Los Angeles, CA — People think the great debate of this decade is about privacy – what we want other people and companies to know about us. I disagree. I think it’s about transparency – how much we’re actually comfortable knowing about ourselves.
A whole new generation of products from both startups and category leaders are going to push all of us to answer that simple question: Do you really want to know?
These new entrants deliver way more than the activity tracking you’ll get from a bracelet or fob. Instead, they let users look at their own biology on a molecular level and basically tinker with activity, nutrition, sleep and more until they get the consistent results they want. It’s more health hacking than quantified tracking.
One of our favorites is Cue. It’s a small, modular hardware system that works with iOS to let users create a simple home diagnostics lab.
When it launches in early 2015, users will be able to collect tiny samples of their own saliva, blood or nasal fluid to test for five distinct molecular indicators related to inflammation, Vitamin D, fertility, influenza and testosterone. Each metric has a different marker that, when measured and tracked, can be used to discover trends, monitor progress and help users gain realtime insight on their bodies. Those numbers correlate to some of the most basic questions people have about health – from why don’t I have more energy? To is it the cold or really the flu? To what’s the best way to recover from an injury or live your best life with chronic disease?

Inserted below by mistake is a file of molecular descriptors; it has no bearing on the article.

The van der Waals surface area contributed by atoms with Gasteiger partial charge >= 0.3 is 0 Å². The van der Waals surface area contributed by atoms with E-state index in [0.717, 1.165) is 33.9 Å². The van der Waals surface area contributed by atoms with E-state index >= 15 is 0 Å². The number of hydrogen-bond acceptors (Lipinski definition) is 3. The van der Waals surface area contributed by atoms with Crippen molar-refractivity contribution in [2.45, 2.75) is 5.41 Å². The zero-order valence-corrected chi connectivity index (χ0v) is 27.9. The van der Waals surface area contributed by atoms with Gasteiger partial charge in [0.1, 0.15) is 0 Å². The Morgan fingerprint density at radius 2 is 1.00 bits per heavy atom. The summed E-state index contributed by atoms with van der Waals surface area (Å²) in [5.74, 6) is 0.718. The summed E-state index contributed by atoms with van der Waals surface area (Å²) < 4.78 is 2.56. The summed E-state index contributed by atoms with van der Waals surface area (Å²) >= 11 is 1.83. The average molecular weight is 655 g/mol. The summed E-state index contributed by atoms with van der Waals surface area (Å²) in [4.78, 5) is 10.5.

Like other trackers, Cue pulls the data into great dashboards that let users compete against themselves or collaborate with friends and strangers.
You can preorder yours for $199. But, chances are, very few of you will.
In fact this is just a consumer iteration of a challenge healthcare has long faced: Most of us could be living healthier lives right now. Instead, we put our health in the background – only acting when the signs can no longer be ignored. We resolve to stick with our treatment or diet, but we quickly fall off or forget.
That inaction (pleasant denial?) is the biggest competitor to everything from Apple’s Healthbook to Cue to the latest diabetes medication. For most of us, the answer to do you want to know? is no, not really.
Posted by: Leigh Householder